As Indira Gandhi’s surviving son Rajiv became Prime Minister, and her body lay in state at Teen Murti House – her father’s home and, before that, the home of the Commander-in-Chief of colonial India – international notables converged on New Delhi. It was perhaps the final triumph of one who was so good at hosting such things: Mrs Gandhi’s last summit. Behind high and anxious barriers, the leaders of the world watched sandalwood flames on the orderly bank of the Yamuna reduce the earthly body to ashes. There is something irreducibly strange about the Hindu funeral ceremony, a finality that allows no notions of a soothing organic continuity. Only cinders, crumbling into sterile ash, as the insistent, age-old mantras reinforce the superfluous message of the vanity of earthly aspiration. Meanwhile, on the other bank, in the resettlement colonies, the savage mobs howled.
Within hours of Mrs Gandhi’s death – before, in fact, her death had been announced over All India Radio – dark rumours began to be heard. All over North India, the mobs appeared, emanations from the barely suppressed sub-world of the Indian polity. The ensuing violence, a country-wide riot of communal murder, was a throwback to a tribal past in which only the males of the offending community were targeted for vengeance. (The word ‘communal’, incidentally, has one distinctively Indian meaning, indicative, not of any prelapsarian realm of shared joys and values, but rather of the tense and prickly solidarities that divide and inflame.) The anti-Sikh violence at several places in urban North India was, of course, tragic, and its fall-out will contaminate the political environment for a long time to come. The Sikh communities that were set upon and put to the torch could only be guilty under a terrifyingly absolute reading of collective responsibility. Thus, because of the material conditions of their existence, the Sikhs who lived outside the Punjab – but, still, in India, and not in foreign sanctuaries – were not in favour of a communal ghetto state, a fundamentalist rump called Khalistan: and this should not be taken to suggest that all Sikhs inside the Punjab were, or are, in favour of such a conception. Furthermore, the vandalised Sikh communities, from which only the fortunate escaped to the refugee camps, very often consisted of people who had already, in one unbearable lifetime, been refugees – in 1947. Perhaps only the Palestinians could claim a similar melancholy distinction.
But it also has to be said that the communal violence, post-assassination, was perhaps unavoidable. For the last two years, there had been reports from the Punjab of calculated anti-Hindu violence. Indeed, it is remarkable that there had so far been no significant Hindu backlash – remarkable, because the Hindu majority community, too, is not without its reactionary and militant organisations which feed on precisely such bloody fare. The killing of Mrs Gandhi provided a sufficient opportunity for the senseless but not incomprehensible passion for communal vengeance.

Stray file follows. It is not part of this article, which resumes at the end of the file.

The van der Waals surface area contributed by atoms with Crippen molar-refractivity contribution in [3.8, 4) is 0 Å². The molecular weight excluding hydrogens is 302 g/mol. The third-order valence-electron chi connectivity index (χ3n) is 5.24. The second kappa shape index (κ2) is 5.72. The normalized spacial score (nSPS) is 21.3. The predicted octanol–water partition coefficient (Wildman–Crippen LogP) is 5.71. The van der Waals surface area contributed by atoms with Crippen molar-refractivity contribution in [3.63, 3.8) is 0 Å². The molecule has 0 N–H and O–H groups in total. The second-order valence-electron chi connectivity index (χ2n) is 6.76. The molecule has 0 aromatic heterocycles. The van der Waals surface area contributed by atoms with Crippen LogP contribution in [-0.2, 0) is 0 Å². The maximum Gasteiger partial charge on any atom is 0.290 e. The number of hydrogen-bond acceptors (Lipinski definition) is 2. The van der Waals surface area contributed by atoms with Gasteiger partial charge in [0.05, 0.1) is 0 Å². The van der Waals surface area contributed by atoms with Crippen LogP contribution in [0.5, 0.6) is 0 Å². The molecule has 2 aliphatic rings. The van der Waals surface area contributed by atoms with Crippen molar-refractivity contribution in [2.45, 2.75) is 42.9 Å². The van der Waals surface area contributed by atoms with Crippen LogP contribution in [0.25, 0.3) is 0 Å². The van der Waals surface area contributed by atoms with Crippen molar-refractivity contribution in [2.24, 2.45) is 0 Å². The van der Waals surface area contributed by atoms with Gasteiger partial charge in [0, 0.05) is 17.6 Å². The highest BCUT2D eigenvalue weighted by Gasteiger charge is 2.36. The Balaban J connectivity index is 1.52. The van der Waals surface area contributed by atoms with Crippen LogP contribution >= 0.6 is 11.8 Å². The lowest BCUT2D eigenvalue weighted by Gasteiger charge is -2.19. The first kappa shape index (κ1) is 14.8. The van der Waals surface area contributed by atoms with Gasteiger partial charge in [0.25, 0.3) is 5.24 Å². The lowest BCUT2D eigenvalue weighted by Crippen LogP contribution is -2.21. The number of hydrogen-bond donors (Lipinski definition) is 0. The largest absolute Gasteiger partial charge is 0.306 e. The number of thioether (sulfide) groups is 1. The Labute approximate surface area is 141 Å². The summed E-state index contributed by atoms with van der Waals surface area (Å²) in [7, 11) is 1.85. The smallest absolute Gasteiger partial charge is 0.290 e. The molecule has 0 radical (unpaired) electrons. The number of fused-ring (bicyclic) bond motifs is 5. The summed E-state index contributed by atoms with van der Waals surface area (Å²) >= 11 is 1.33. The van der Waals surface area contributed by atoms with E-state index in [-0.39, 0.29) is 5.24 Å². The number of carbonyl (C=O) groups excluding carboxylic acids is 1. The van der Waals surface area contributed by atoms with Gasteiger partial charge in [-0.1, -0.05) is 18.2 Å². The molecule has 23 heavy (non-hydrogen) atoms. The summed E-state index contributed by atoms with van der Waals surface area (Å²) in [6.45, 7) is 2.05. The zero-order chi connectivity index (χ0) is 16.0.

In addition to being tragic and predictable, however, the communal violence of the days immediately after the assassination was also convenient. It became possible to cast the events into available, well-used moulds. One of these turned up, somewhat oddly, in the New Statesman, where David Selbourne argued that what had been persistently overlooked was the fact that India wasn’t a country at all, but a sub-continent. This thesis has some truth in it, but there hangs about it an ancient and fish-like smell. It was, after all, a standard colonial fiction: that India was simply an entity conjured up by the British administration, that India wasn’t a country at all, but a fractious collection of communities and nationalities, barely held together in relative amity by the restraining hand of that colonial administration which a kindly Providence had, in a famous fit of absent-mindedness, supplied. What is this thesis supposed to imply, in policy terms: several Pakistans, splitting up at intervals into smaller and smaller states?
The ‘martial’ Sikhs, creatures of myth and ballad, are another colonial stereotype: vigorous, strapping, lusty peasants, hard-working and earthy, bearded and be-turbaned, and enjoined by the valiant Guru Gobind Singh to bear always the name of ‘lion’, Singh. The story went something like this: the racial pride of this community had been injured by the Army’s behaviour in the Golden Temple, and now they have wreaked their terrible and inevitable vengeance against the person they saw as the author of their humiliation. Once again, there is a degree of truth in this ballad-like narrative of humiliation and retribution, not least because the Sikh community is itself trapped in these myths. But it obscures the divisions among the Sikhs themselves: between the reformist Nirankari and the diehard Nihang, the gentleman farmers and the gun-toting acolytes of Bhindranwale, between the different interests that expressed themselves in the moderate and extreme theses of the Punjab agitation.
Apart from the communal violence, the other great theme of the news from India has been the royal succession, Rajiv Gandhi’s ascension of the ‘throne’ of India. Before Mrs Gandhi’s death, the Congress Party was in disarray, and her own grip seemed to be slipping. Now, riding the crest of the ‘sympathy vote’, her Congress Party can be expected to gain a confident majority, and Nehru III will have been ensured his dynastic inheritance. I am disinclined to credit mere mortals with magical powers, but it is difficult to deny her, ‘she’, Mrs Indira Gandhi, the gift of prophecy. ‘When I am murdered they will say I arranged it for myself,’ (7 January 1975).